Training sessions for rain gardens
A free rain garden workshop with a classroom and hands-on training sessions is set for Friday and Saturday.
The workshop is sponsored by the county Department of Parks and Recreation and the West Maui Ridge to Reef Initiative.
The classroom session will be held at the Lahaina Civic Center on the first day from 8:30 to 11:30 a.m. The workshop will include detailed information for landscapers, designers, maintenance care providers and anyone interested in learning about rain gardens.
The hands-on training will be held at Wahikuli Wayside Park, 8:30 a.m. to 3 p.m. the second day. The garden will include a variety of native plants, such as akulikuli, pohuehue, naio papa, ilima papa and dwarf naupaka. The plants are being donated by the county Department of Water Supply.
The public is invited to attend either or both sessions. Lunch will be provided on the second day.
A rain garden is a strategically located, low-lying area planted with native vegetation that intercepts runoff so pollutants can be captured and filtered. The technique is praised as a low-tech, affordable means to mimic the way nature processes water. Rain gardens are increasingly being used by homeowners and municipalities to reduce the impact of storm water on near-shore waters.
“Once there were coastal marshlands on Maui that intercepted runoff before it damaged our reefs,” said Mayor Alan Arakawa. “That is one of the reasons why we approved the purchase of 64 acres of undeveloped coastal wetlands in Paukukalo and want to create miles of coastal parkland in West Maui.”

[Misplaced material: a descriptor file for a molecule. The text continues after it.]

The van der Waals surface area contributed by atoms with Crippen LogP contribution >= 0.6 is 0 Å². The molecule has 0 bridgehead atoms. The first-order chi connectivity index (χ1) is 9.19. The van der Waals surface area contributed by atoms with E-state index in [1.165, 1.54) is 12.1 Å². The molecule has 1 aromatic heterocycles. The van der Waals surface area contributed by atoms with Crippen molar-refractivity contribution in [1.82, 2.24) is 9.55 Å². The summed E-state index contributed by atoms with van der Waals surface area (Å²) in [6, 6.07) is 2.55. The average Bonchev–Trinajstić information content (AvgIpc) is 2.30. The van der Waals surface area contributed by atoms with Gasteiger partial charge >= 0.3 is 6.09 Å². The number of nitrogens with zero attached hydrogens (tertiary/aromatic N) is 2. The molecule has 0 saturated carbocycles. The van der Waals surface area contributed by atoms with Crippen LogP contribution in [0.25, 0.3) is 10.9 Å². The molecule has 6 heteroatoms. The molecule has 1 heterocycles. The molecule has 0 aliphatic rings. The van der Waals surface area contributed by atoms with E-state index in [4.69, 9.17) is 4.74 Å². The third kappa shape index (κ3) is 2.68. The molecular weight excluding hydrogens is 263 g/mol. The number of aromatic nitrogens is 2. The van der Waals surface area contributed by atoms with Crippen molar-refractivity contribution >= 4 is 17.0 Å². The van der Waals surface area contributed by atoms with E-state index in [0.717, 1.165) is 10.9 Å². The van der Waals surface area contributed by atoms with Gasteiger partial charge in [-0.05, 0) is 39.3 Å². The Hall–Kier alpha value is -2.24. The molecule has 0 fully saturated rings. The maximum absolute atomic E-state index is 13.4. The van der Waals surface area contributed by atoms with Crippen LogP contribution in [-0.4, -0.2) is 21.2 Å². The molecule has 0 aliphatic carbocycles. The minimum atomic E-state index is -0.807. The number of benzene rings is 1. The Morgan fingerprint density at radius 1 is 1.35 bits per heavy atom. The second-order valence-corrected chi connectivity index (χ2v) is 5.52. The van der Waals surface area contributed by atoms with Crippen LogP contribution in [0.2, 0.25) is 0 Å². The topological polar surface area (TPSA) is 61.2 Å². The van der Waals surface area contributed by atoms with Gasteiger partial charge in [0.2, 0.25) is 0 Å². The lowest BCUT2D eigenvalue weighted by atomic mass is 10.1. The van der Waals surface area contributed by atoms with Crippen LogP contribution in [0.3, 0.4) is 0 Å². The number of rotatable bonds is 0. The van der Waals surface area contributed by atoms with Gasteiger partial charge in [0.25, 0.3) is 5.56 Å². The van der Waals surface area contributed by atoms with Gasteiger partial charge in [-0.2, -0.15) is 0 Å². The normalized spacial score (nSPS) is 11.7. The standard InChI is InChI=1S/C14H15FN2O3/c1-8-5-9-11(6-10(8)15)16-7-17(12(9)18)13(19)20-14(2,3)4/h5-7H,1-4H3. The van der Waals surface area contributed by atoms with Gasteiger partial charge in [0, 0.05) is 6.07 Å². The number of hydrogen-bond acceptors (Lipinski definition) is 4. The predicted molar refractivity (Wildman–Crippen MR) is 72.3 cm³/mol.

The rain garden with educational signs will be located next to a walking path, said Jeff Anderson, parks district supervisor for West Maui.
“A lot of people are likely to see the garden . . . and feel good that we are doing a little extra to treat the shower runoff,” he said.
Tova Callender, West Maui watershed and coastal management coordinator, said that pollutants, such as hydrocarbons and metals from vehicles, nutrients, sediments and rubbish, accumulate between storm events in urban areas. Surfaces, such as roads, parking lots and roofs, generate runoff and carry pollutants to the storm drain system, which runs untreated to the ocean.
“It’s important that we integrate new ways to filter pollutants and increase water filtration to improve the health of coral reefs and the ocean, and rain gardens can help accomplish just that,” Callender said.
The West Maui Ridge to Reef Initiative addresses adverse impacts to coral reefs in West Maui by bringing multiple agencies, organizations and jurisdictions together.
Funding for the rain garden workshop is provided by the National Oceanic and Atmospheric Administrations’ Coral Reef Conservation Program.
To register for the workshop or for more information, contact Callender at 214-4239 or by email at firstname.lastname@example.org.
For more information, go to www.westmauir2r.com.